Location: Melbourne, Australia
Date: 2003 – 2009
Involved parties: Boskalis, Port of Melbourne Corporation
Technology Readiness Level: 9 – actual system proven in operational environment
Environment: Rivers & Estuaries, Cities, Ports
Keywords: Adaptive Management, Adaptive Monitoring
The Port of Melbourne is the largest port in Australia, managing 37% of all Australian container traffic, with the ambition to increase container handling fourfold from 2 million at present to 8 million in 2035. In order to achieve this expansion, it is necessary to extend the port and deepen the entrance and navigation channels leading to it.
From the very start, it was clear that the environmental component of the project was essential. The Port Philip Bay measures approximately 2,000 km2, has a coastline of 264 km and is home to two marine national parks. Many local residents had serious concerns about the impact of the work on biodiversity in the bay.
In order to maintain the position of the Port of Melbourne as Australia’s largest container and general cargo port, the Port of Melbourne Corporation (PoMC) proposed a plan to make the port accessible for 14m drought vessels during all tidal phases. The project scope includes modifications to the Great Shipping Channel at the Entrance to the Bay, the South Channel, the approach channels to the Port and the Yarra River Channel.
The Port of Melbourne is uniquely located on Port Phillip Bay. It is the habitat for a range of fish species, small penguins, whales, dolphins and seals, as well as extensive sponge gardens, various cold-water corals and seagrass beds. For approximately 3 million local residents, it is an important recreational area. Due to this unique and sensitive environment, the deepening of the Port of Melbourne included significant environmental risks.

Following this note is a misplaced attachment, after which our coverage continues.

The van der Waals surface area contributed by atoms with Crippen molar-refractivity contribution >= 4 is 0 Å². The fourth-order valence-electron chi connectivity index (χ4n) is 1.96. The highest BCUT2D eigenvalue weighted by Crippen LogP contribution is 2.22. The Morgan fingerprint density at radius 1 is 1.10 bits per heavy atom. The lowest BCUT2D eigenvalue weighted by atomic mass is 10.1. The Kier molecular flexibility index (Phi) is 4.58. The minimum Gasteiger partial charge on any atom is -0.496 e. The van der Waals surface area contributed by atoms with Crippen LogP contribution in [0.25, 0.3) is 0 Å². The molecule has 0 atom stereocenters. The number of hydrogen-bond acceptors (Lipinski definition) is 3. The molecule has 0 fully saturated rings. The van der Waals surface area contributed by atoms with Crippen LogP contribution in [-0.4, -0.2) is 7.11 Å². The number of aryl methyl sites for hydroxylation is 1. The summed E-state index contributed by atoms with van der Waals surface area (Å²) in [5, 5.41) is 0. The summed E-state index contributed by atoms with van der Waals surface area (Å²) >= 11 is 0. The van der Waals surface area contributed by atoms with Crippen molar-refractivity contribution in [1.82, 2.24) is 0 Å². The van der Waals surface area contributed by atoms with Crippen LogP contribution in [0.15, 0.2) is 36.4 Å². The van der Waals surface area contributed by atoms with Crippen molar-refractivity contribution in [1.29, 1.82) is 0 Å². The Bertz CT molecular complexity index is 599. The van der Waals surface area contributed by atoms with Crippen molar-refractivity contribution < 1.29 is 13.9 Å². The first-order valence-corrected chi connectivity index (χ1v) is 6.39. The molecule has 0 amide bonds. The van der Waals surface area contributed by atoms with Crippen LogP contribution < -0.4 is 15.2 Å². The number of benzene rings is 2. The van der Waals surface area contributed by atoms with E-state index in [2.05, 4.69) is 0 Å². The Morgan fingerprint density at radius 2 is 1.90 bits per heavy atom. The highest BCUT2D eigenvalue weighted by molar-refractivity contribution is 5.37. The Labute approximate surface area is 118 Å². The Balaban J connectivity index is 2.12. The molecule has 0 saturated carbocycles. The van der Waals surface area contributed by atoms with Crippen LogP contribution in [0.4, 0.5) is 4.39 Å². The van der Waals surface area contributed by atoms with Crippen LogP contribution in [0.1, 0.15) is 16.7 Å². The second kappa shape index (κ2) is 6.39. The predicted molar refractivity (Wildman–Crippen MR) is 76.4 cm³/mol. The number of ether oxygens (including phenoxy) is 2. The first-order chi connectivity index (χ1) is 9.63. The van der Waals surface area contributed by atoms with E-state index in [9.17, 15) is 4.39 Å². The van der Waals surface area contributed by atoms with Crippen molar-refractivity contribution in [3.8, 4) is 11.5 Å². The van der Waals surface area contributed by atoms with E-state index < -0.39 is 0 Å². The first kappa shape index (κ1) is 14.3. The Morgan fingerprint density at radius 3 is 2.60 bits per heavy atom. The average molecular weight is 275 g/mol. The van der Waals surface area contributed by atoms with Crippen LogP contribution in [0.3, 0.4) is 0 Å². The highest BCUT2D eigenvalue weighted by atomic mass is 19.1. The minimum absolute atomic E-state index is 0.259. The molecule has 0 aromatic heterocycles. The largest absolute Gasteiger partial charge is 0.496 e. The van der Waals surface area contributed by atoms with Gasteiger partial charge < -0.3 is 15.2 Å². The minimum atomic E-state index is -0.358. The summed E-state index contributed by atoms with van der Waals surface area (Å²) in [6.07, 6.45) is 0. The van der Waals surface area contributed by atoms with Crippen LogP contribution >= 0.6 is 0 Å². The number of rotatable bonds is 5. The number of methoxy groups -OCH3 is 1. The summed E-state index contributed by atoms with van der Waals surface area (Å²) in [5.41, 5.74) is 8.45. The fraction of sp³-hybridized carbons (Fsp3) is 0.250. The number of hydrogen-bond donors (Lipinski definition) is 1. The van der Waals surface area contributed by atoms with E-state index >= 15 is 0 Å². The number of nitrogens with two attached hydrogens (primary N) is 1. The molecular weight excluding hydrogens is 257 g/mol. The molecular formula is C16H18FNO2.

In order to share the risks and optimize the solution, the Port of Melbourne Corporation chose early in the project for an alliance contract with a dredging contractor. By means of this agreement, all risks and profits of the project were equally shared between the PoMC and the contractor. After signing an Alliance Agreement with PoMC, Boskalis became an active partner of assisting PoMC in several necessary studies.
In order to reduce the environmental risks of the project and to obtain the environmental permits, extensive investigations on technical and ecological aspects of the project were carried out.
To get the permit for the project, an Environmental Effects Statement (EES) about the environmental impact of the project was required. As this statement was at first rejected by the government, a Supplementary Environmental Effects Statement (SEES) had to be provided.
During the development of the SEES, all relevant issues and processes concerning the environment in the bay were identified to get a good understanding of the system. The listed issues were further analysed by means of literature studies, modelling, experiments and a full-scale trial dredging. After these analyses, several risk assessments were performed to quantify the risks of each issue.
The risks that could not be excluded by the design of the project were controlled by means of monitoring and management. Mitigation measures were taken where possible.
An Environmental Management Plan (EMP) was developed to control environmental impacts during the execution of the project by means of monitoring. A large part of the EMP concerned elevations in turbidity induced by the dredging works. The research conducted during the SEES provided, among others, realistic turbidity limits. By comparing the measured turbidity level with these limits, the work method of the hopper dredger could be adapted when and where necessary.